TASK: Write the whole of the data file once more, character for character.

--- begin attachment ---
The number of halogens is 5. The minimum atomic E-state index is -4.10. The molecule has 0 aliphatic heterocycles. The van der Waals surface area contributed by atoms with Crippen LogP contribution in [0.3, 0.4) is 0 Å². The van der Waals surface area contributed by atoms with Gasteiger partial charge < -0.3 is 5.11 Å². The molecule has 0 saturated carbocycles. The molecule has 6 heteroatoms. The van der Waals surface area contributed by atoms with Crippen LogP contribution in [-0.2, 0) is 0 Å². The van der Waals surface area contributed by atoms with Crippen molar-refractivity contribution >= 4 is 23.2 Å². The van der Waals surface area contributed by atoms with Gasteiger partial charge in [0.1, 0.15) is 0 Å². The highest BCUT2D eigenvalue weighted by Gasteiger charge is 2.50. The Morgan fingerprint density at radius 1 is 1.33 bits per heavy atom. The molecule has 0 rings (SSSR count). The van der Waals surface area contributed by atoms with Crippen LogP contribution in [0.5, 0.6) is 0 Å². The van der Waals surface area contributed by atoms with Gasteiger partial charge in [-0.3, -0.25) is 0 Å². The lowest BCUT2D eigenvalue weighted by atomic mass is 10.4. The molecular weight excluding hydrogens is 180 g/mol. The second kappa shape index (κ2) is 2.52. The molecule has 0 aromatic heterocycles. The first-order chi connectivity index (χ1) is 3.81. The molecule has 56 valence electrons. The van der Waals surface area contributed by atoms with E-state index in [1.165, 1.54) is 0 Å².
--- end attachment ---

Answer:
The number of halogens is 5. The minimum atomic E-state index is -4.10. The molecule has 0 aliphatic heterocycles. The van der Waals surface area contributed by atoms with Crippen LogP contribution in [0.3, 0.4) is 0 Å². The van der Waals surface area contributed by atoms with Gasteiger partial charge < -0.3 is 5.11 Å². The molecule has 0 saturated carbocycles. The molecule has 6 heteroatoms. The van der Waals surface area contributed by atoms with Crippen LogP contribution in [-0.2, 0) is 0 Å². The van der Waals surface area contributed by atoms with Crippen molar-refractivity contribution >= 4 is 23.2 Å². The van der Waals surface area contributed by atoms with Gasteiger partial charge in [0.1, 0.15) is 0 Å². The highest BCUT2D eigenvalue weighted by Gasteiger charge is 2.50. The Morgan fingerprint density at radius 1 is 1.33 bits per heavy atom. The molecule has 0 rings (SSSR count). The van der Waals surface area contributed by atoms with Crippen LogP contribution in [0.5, 0.6) is 0 Å². The van der Waals surface area contributed by atoms with Gasteiger partial charge in [-0.3, -0.25) is 0 Å². The lowest BCUT2D eigenvalue weighted by atomic mass is 10.4. The molecular weight excluding hydrogens is 180 g/mol. The second kappa shape index (κ2) is 2.52. The molecule has 0 aromatic heterocycles. The first-order chi connectivity index (χ1) is 3.81. The molecule has 56 valence electrons. The van der Waals surface area contributed by atoms with E-state index in [1.165, 1.54) is 0 Å².